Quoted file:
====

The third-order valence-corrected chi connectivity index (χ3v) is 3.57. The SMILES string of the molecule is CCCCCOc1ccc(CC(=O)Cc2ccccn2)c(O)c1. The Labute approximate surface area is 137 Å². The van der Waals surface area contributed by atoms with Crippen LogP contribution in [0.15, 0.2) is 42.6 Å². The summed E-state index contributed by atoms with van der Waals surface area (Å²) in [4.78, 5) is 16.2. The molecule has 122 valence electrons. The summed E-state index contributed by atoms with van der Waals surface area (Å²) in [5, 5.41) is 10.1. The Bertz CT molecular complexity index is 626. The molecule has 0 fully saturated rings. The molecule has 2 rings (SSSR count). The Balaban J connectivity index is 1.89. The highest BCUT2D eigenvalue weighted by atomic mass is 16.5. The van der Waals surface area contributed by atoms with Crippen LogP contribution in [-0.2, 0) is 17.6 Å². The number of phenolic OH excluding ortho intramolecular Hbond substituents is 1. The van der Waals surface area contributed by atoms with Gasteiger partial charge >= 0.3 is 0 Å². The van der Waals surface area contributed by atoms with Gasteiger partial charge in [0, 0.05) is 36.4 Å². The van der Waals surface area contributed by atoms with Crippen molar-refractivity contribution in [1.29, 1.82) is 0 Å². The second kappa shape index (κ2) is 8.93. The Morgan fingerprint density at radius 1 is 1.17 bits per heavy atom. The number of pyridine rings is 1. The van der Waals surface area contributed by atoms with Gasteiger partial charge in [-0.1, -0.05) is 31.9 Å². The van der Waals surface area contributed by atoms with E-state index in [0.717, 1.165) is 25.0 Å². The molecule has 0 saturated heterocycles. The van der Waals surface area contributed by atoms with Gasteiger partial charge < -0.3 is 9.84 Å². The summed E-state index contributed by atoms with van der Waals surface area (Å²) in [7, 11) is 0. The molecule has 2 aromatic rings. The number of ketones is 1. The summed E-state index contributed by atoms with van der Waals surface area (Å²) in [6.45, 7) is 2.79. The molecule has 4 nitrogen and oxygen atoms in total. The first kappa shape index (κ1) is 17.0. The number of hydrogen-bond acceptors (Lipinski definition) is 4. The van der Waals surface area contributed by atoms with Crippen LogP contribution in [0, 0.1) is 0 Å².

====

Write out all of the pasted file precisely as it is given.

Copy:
The third-order valence-corrected chi connectivity index (χ3v) is 3.57. The SMILES string of the molecule is CCCCCOc1ccc(CC(=O)Cc2ccccn2)c(O)c1. The Labute approximate surface area is 137 Å². The van der Waals surface area contributed by atoms with Crippen LogP contribution in [0.15, 0.2) is 42.6 Å². The summed E-state index contributed by atoms with van der Waals surface area (Å²) in [4.78, 5) is 16.2. The molecule has 122 valence electrons. The summed E-state index contributed by atoms with van der Waals surface area (Å²) in [5, 5.41) is 10.1. The Bertz CT molecular complexity index is 626. The molecule has 0 fully saturated rings. The molecule has 2 rings (SSSR count). The Balaban J connectivity index is 1.89. The highest BCUT2D eigenvalue weighted by atomic mass is 16.5. The van der Waals surface area contributed by atoms with Crippen LogP contribution in [-0.2, 0) is 17.6 Å². The number of phenolic OH excluding ortho intramolecular Hbond substituents is 1. The van der Waals surface area contributed by atoms with Gasteiger partial charge >= 0.3 is 0 Å². The van der Waals surface area contributed by atoms with Gasteiger partial charge in [0, 0.05) is 36.4 Å². The van der Waals surface area contributed by atoms with Crippen molar-refractivity contribution in [1.29, 1.82) is 0 Å². The second kappa shape index (κ2) is 8.93. The Morgan fingerprint density at radius 1 is 1.17 bits per heavy atom. The number of pyridine rings is 1. The van der Waals surface area contributed by atoms with Gasteiger partial charge in [-0.1, -0.05) is 31.9 Å². The van der Waals surface area contributed by atoms with E-state index in [0.717, 1.165) is 25.0 Å². The molecule has 0 saturated heterocycles. The van der Waals surface area contributed by atoms with Gasteiger partial charge < -0.3 is 9.84 Å². The summed E-state index contributed by atoms with van der Waals surface area (Å²) in [7, 11) is 0. The molecule has 2 aromatic rings. The number of ketones is 1. The summed E-state index contributed by atoms with van der Waals surface area (Å²) in [6.45, 7) is 2.79. The molecule has 4 nitrogen and oxygen atoms in total. The first kappa shape index (κ1) is 17.0. The number of hydrogen-bond acceptors (Lipinski definition) is 4. The van der Waals surface area contributed by atoms with Crippen LogP contribution in [0, 0.1) is 0 Å².